I have a new favorite website for writers: Guide to Literary Agents. Chuck Sambuchino’s advice on agents is insightful, and he frequently shares up-to-the-minute news on what’s happening at the agencies. Like this:
Chuck starts off with a reminder:
Newer agents are golden opportunities for new writers because they’re likely building their client list; however, always make sure your work is as perfect as it can be before submitting, and only query agencies that are a great fit for your work.
This is essential. It can’t be emphasized enough: You’ve got to play shape shorter with your work and potential agents. Just like my 2-year-old works hard at fitting the yellow wooden triangle into the right space on her adorable little rolling snail, you must also find the agent who is the right fit for your genre and voice. Anything less guarantees you a short trip from the slush pile to the round file.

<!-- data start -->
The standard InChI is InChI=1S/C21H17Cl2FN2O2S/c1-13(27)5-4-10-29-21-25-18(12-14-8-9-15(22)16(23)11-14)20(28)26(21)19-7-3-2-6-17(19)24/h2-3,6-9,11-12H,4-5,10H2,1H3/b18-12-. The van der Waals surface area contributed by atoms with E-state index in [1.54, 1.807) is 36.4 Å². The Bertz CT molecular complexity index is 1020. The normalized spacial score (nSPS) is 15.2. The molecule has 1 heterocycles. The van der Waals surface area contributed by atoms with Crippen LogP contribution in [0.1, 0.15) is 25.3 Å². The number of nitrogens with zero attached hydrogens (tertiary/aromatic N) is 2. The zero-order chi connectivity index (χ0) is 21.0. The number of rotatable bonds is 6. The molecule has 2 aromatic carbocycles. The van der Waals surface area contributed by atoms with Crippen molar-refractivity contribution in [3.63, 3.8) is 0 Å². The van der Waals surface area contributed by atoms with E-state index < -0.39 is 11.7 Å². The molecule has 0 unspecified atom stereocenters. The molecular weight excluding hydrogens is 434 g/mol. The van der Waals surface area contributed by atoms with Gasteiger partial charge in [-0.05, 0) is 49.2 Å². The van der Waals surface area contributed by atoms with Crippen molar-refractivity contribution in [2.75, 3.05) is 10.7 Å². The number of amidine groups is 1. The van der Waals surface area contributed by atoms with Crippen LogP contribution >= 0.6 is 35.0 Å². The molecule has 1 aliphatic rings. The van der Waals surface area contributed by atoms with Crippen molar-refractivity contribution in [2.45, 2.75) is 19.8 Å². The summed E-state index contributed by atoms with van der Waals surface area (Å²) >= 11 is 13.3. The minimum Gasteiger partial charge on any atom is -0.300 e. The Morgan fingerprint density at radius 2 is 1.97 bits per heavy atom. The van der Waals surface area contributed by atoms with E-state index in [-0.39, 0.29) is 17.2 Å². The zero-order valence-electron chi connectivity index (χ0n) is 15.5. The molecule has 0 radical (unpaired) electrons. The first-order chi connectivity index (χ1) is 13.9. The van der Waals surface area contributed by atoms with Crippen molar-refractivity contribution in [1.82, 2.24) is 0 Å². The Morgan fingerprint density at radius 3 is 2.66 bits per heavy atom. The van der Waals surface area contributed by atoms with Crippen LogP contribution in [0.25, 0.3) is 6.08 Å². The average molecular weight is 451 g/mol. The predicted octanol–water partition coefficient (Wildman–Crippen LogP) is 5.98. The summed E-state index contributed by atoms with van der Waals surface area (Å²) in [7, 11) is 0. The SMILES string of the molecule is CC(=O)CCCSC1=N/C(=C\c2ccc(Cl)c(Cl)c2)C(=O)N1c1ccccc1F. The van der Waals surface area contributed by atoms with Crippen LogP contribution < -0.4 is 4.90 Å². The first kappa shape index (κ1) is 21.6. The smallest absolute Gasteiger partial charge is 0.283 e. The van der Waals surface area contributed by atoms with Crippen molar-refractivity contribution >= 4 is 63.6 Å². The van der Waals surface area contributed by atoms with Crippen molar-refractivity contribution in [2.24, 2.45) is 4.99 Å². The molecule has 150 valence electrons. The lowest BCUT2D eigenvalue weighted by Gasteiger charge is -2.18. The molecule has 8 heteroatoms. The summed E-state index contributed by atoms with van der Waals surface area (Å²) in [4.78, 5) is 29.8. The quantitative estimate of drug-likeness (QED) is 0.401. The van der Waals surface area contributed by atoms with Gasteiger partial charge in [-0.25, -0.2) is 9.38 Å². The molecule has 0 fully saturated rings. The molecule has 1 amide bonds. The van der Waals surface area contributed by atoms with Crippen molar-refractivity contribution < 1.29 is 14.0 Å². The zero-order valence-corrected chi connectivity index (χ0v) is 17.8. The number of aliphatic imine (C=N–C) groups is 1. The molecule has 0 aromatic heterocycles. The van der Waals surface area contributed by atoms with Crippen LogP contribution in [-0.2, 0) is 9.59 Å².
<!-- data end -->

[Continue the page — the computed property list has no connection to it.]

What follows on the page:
The post I linked to does a great, succinct job of illustrating how specific an agent might be about what she or he wants you to submit. (P.S. There are links to other new agents toward the end.) There is a gold mine of info in Ms. Melnitsky’s bio. Check out the authors she has already worked with (including Kathryn Stockett, author of the runaway hit The Help.) There is a healthy paragraph about the kind of work she’s seeking, and it goes well beyond genre. It’s not enough just to look for agents who are seeking thrillers, or romance, or sci-fi.
What else defines your work and your style? Take some time to figure this out, put it into words (not too many), and your pitch will be more efficient and effective.